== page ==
It’s mid-December, and most of my garden is now fast asleep.
This week’s rain has knocked off the remaining fall leaves, perennials are silently slumbering underground, and there’s no longer the buzz of busy insects feasting on pollen.
But my garden still has loads of visual beauty, thanks to all the evergreen plants that are sprinkled throughout.
As I walked around my garden, I realized that many of my very favorites come from Sunset’s Western Plant Collection.
And while I’ve gardened with some of these plants for years, some of them are new introductions, graciously sent to me to trial.
The one thing they all have in common is they’re over the top fantastic – tough, reliable, and exceed all expectations.
I call these plants the December Garden Rockstars, as THIS is their time to shine!
Aloe ‘Safari Rose’ (zones 9-11)
Can you believe the flowers on this aloe?
They’re in full bloom right now, so I just had to include them in this list of evergreens.
And while I’m not focusing on succulents in this post (even though they’re evergreen in my zone), I wanted to highlight this particular aloe with its unique rosy-pink flowers.
Most of my other aloe varieties have orange-red flowers, so this color is a welcome addition to my garden.
And the hungry hummingbirds are so appreciative of the winter source of nectar.
Holly ‘Golden Oakland’ (zones 6-9)
This summer, a giant oak tree fell down in this area of my front garden.
So, in homage to the oak, I planted this ‘Golden Oakland’ holly near the same spot.
The shape (and pointy edges) of the leaves remind me of my oak tree, but honestly, I like it SO much better!
The gold variegation is stunning year-round and survived this past blistering summer (with temps over 100) without skipping a beat.
This variety will grow to 15-20’ x 12-15’ wide, making it ideal for tucking in between the granite boulders.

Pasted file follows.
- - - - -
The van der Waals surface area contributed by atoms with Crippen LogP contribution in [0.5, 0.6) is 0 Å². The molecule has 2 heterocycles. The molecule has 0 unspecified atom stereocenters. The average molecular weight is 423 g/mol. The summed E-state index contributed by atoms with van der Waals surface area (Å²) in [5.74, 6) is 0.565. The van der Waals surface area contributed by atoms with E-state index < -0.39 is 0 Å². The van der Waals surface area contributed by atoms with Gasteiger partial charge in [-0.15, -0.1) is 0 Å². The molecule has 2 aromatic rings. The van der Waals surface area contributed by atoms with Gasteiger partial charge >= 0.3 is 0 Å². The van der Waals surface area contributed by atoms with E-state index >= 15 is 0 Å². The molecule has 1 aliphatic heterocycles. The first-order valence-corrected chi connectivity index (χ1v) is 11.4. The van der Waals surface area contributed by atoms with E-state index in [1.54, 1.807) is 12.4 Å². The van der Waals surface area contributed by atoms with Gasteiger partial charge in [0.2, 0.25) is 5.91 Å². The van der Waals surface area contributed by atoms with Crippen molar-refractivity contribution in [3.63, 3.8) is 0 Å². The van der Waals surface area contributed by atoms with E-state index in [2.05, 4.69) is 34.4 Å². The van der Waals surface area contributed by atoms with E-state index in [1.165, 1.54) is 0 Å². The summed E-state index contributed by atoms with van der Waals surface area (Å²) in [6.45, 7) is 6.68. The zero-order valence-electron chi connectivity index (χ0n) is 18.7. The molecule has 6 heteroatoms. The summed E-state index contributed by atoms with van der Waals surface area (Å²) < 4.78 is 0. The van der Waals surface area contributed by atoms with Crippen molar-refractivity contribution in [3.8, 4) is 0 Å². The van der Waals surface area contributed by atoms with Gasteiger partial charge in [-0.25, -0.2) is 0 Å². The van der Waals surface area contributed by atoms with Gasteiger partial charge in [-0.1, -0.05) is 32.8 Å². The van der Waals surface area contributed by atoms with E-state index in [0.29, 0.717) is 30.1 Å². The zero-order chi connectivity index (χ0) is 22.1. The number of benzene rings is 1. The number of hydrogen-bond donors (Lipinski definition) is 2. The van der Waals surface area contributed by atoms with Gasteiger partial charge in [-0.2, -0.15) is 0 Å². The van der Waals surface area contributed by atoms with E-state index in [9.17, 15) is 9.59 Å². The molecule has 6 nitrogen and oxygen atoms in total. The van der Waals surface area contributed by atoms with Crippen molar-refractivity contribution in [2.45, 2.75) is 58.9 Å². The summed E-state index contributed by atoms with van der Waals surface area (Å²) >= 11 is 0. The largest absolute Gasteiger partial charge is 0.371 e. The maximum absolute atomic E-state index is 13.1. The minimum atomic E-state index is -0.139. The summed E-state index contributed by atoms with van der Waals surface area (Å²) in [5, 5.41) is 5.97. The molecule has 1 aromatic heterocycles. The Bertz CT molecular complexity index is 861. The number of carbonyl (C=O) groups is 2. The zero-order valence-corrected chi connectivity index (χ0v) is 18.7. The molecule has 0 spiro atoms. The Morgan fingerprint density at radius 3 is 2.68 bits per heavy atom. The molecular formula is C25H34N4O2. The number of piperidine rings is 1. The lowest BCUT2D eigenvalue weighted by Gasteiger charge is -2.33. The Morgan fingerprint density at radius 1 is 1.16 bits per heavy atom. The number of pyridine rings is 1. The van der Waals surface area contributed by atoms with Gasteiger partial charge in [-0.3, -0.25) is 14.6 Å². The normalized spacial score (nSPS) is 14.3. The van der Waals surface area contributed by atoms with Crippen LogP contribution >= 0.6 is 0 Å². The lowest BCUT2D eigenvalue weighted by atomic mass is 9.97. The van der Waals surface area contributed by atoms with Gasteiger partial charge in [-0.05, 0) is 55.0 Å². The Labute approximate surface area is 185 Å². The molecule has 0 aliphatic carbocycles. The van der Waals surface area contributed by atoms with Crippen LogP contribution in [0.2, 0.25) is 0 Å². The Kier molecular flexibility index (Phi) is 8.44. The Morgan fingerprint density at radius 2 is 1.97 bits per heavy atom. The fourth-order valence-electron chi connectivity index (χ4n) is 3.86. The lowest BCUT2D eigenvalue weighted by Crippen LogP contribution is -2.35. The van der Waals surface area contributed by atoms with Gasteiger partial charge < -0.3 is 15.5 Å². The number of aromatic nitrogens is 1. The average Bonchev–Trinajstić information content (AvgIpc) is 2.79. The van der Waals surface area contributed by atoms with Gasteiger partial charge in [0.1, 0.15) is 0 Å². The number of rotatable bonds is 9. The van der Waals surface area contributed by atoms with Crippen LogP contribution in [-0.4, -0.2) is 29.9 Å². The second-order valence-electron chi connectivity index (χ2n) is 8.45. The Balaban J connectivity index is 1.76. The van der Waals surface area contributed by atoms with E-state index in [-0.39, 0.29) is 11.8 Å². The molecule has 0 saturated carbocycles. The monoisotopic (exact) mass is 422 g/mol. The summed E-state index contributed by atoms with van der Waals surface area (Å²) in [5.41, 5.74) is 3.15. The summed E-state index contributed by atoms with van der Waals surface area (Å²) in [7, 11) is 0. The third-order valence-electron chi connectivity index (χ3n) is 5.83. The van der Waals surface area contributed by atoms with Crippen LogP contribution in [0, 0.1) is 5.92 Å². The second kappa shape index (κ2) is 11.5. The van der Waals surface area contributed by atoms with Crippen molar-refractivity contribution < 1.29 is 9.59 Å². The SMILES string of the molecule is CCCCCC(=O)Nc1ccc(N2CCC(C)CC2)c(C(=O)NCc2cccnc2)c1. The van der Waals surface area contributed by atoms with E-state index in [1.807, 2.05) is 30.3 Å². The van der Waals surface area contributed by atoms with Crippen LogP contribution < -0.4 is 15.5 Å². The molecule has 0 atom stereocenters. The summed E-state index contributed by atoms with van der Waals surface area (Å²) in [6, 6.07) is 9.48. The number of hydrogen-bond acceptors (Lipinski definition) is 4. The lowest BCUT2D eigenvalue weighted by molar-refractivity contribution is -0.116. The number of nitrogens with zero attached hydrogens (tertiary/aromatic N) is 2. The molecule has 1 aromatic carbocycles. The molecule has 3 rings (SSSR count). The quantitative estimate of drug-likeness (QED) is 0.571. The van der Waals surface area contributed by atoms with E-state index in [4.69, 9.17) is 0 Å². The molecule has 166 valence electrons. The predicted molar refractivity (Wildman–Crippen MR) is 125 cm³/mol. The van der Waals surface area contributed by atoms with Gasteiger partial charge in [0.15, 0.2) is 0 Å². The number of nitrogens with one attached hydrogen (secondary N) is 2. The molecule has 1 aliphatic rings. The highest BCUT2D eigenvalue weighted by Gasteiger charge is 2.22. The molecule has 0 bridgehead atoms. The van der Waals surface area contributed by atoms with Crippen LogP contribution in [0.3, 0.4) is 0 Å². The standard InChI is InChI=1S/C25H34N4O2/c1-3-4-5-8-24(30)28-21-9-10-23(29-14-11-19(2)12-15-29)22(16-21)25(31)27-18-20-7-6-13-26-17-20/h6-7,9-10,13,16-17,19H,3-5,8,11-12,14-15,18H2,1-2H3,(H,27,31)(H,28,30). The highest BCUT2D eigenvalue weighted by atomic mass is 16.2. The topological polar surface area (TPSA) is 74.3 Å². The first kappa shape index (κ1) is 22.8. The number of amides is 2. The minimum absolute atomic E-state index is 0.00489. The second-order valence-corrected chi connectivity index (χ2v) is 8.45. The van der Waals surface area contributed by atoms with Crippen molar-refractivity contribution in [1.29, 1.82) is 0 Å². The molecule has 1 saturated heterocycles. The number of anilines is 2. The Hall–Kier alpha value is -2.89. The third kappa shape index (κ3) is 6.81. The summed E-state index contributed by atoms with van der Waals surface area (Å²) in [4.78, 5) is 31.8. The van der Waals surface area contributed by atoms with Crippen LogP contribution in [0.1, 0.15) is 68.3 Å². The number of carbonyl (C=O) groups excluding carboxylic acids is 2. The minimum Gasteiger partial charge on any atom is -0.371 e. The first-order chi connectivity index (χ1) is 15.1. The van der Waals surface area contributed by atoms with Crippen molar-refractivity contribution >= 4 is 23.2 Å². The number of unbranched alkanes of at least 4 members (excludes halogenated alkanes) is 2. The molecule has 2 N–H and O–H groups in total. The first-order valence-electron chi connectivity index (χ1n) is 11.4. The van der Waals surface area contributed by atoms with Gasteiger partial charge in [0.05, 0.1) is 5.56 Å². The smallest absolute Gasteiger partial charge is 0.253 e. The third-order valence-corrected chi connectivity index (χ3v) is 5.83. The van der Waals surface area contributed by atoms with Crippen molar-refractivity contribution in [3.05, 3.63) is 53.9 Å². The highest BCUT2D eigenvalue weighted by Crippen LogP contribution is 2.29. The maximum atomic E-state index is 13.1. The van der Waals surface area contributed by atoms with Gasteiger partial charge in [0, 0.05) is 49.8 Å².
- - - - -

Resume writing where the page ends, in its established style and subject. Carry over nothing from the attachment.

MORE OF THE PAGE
And speaking of those boulders, oh how I love the way the gold foliage echoes the chartreuse moss!
Cleyera ‘Juliet’ (zones 7-10)
Another variegated beauty that I’ve tried for the first time is Cleyera ‘Juliet.’
I incorrectly assumed it would fry to a crisp in our intense summer heat, so I planted this in a container (figuring it would be temporary.)
Boy, was I wrong! Sunset’s description says it’s heat-tolerant, and they’re not joking.
The super glossy cream and green variegated leaves look PERFECT every day of the year – no exaggeration. This plant receives about 5 hours of intense afternoon sun and doesn’t seem to mind it a bit.
‘Juliet’ quickly grows to an impressive 8-10’ x 5-6’, making it a perfect choice for the back of the border.
I love the hints of maroon in the stems and can’t wait to relocate it in my front garden with a ‘Blackbird’ euphorbia nearby – won’t that be a gorgeous combination?
Camellia sasanqua ‘October Magic Bride’ (zones 7-9)
I’m so happy to include this new camellia ‘October Magic Bride’ to my ever-growing collection (you can read more about my favorites here.)
It’s a smaller variety, growing to compact 4’x3’, which means it’s perfect for the middle of the border.
It has a super long bloom time (October through January), with small, (3-inch) pure white double flowers.
Dianella ‘Coolvista’ (zones 8-10)
‘Coolvista’ is the only dianella that I’ll plant, after having my heart broken with other varieties that develop burnt edges (even in the shade!)
Not only is the steely-blue color a great addition to my garden, but the foliage is thinner than many varieties, resulting in a more refined form.